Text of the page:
How do we pay for 1.5C?

Money is at the heart of the climate emergency and its solutions. This is true both of public money (i.e., government) and private money (i.e., banks and investors). For many years, most public and private money incentivized climate-destructive activities. At the moment, the world’s governments provide roughly $5.9 trillion a year in subsidies for fossil fuels, according to the International Monetary Fund. Meanwhile, the vast majority of governments’ stimulus spending to revive Covid-battered economies has reinforced the fossil fuel status quo rather than boosted the zero-carbon activities needed for a climate-safe future. The challenge going forward is to halt spending that harms the climate and redirect spending to actions that help it.

The Paris climate summit illustrated how UN climate conferences, for all their shortcomings, can have a profound influence on global money flows. The Paris Agreement’s pledge to transition the global economy to “net zero” emissions by 2050 sent a powerful message that public and private sector leaders  took to heart. Three quarters of the coal plants planned or being built at the time of the Paris Agreement have been scrapped. That’s partly because solar and other alternative sources were becoming cheaper. But it’s also because government planners and private investors read the writing on the wall after Paris: Coal could only survive with massive state subsidies, and governments facing widespread concerns about climate change were less likely to keep providing those subsidies.

A similar dynamic has played out around fossil fuels in general. Mark Carney, the UN Special Envoy on Climate Action and Finance, was the head of the Bank of England in 2014 when he began warning about a “carbon bubble” that could crash the global economy. Preventing catastrophic climate change, Carney pointed out, required leaving most of fossil fuel reserves in the ground. But those reserves were (and still are) counted as wealth in the stock holdings of investors; leaving them unburned would render trillions of dollars of invested wealth worthless. Walking away from these fossil fuel reserves could spark a global financial crisis as destructive as the one unleashed when the housing bubble burst in 2008.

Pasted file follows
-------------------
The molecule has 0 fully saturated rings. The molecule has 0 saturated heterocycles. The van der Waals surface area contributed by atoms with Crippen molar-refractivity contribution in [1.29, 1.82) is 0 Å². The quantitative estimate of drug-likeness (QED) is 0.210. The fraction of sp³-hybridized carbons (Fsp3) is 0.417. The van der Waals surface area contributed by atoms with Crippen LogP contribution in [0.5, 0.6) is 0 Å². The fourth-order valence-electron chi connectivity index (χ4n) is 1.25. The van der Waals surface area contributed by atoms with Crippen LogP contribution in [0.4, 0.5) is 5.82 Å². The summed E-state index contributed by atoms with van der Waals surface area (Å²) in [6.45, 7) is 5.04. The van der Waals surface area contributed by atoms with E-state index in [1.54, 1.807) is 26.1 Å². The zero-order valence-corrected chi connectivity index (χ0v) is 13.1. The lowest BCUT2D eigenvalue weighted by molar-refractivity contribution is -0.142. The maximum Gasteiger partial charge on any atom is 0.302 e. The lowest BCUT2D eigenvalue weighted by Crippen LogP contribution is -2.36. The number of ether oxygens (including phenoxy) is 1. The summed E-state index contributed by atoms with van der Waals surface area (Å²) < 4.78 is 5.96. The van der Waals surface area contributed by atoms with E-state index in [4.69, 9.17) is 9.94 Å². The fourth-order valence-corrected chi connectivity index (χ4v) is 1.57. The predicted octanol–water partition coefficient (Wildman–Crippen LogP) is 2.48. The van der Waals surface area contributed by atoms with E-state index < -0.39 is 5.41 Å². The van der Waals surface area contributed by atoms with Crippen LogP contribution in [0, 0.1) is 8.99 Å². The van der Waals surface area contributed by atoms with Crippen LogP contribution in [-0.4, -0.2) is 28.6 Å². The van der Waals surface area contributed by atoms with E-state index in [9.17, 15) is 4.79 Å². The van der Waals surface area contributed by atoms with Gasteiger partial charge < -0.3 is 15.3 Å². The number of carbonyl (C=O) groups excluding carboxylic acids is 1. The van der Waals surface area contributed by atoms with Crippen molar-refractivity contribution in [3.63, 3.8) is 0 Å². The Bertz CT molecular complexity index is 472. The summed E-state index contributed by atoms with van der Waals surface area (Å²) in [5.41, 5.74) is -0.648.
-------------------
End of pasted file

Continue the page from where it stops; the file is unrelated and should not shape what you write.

Some of the world’s richest investors have accordingly begun distancing themselves from fossil fuels. BlackRock, the largest money-manager on earth, said in 2020 that it would shun fossil fuels and assume the world economy was moving towards alignment with the Paris Agreement.

Now that smart money is abandoning fossil fuels, two big questions are coming into focus: How much of the rest of the market will follow the same course? And will enough of the money that’s leaving fossil fuels now flow to the technologies and practices needed to defuse the climate emergency? Journalists should monitor what governments say they will and won’t spend on climate action — not just in fiscal budgets but also through central banks. Also key is what governments will do to encourage private banks and investors to stop funding climate destruction and instead finance climate solutions.